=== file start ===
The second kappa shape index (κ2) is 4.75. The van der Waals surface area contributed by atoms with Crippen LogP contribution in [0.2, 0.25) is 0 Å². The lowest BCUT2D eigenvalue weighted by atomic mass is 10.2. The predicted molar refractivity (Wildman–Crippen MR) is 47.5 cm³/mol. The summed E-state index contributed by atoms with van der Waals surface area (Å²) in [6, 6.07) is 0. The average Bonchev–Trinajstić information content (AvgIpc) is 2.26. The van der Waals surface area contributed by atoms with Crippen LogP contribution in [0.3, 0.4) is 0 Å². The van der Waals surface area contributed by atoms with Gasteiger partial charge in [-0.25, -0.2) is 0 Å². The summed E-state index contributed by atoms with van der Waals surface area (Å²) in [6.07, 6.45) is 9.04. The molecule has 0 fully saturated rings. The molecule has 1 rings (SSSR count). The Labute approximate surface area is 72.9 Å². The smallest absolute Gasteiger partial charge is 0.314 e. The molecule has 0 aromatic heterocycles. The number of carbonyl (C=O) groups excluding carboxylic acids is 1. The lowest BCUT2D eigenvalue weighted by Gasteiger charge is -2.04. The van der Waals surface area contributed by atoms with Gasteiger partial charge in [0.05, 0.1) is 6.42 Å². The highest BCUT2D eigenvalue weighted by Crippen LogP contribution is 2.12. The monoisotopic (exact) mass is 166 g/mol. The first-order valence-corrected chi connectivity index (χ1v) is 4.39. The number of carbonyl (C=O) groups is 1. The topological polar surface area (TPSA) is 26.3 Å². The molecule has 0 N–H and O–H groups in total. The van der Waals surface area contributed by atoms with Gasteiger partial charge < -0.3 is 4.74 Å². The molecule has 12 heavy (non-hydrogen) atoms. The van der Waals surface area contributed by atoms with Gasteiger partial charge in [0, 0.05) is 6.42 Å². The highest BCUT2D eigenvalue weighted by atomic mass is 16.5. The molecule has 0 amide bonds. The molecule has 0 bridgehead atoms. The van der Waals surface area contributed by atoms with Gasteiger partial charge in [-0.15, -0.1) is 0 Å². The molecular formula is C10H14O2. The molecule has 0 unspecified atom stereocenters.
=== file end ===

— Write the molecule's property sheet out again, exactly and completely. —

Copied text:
The second kappa shape index (κ2) is 4.75. The van der Waals surface area contributed by atoms with Crippen LogP contribution in [0.2, 0.25) is 0 Å². The lowest BCUT2D eigenvalue weighted by atomic mass is 10.2. The predicted molar refractivity (Wildman–Crippen MR) is 47.5 cm³/mol. The summed E-state index contributed by atoms with van der Waals surface area (Å²) in [6, 6.07) is 0. The average Bonchev–Trinajstić information content (AvgIpc) is 2.26. The van der Waals surface area contributed by atoms with Crippen LogP contribution in [0.3, 0.4) is 0 Å². The van der Waals surface area contributed by atoms with Gasteiger partial charge in [-0.25, -0.2) is 0 Å². The summed E-state index contributed by atoms with van der Waals surface area (Å²) in [6.07, 6.45) is 9.04. The molecule has 0 fully saturated rings. The molecule has 1 rings (SSSR count). The Labute approximate surface area is 72.9 Å². The smallest absolute Gasteiger partial charge is 0.314 e. The molecule has 0 aromatic heterocycles. The number of carbonyl (C=O) groups excluding carboxylic acids is 1. The lowest BCUT2D eigenvalue weighted by Gasteiger charge is -2.04. The van der Waals surface area contributed by atoms with Gasteiger partial charge in [0.05, 0.1) is 6.42 Å². The highest BCUT2D eigenvalue weighted by Crippen LogP contribution is 2.12. The monoisotopic (exact) mass is 166 g/mol. The first-order valence-corrected chi connectivity index (χ1v) is 4.39. The number of carbonyl (C=O) groups is 1. The topological polar surface area (TPSA) is 26.3 Å². The molecule has 0 N–H and O–H groups in total. The van der Waals surface area contributed by atoms with Gasteiger partial charge < -0.3 is 4.74 Å². The molecule has 12 heavy (non-hydrogen) atoms. The van der Waals surface area contributed by atoms with Gasteiger partial charge in [0, 0.05) is 6.42 Å². The highest BCUT2D eigenvalue weighted by atomic mass is 16.5. The molecule has 0 amide bonds. The molecule has 0 bridgehead atoms. The van der Waals surface area contributed by atoms with Gasteiger partial charge in [-0.15, -0.1) is 0 Å². The molecular formula is C10H14O2. The molecule has 0 unspecified atom stereocenters.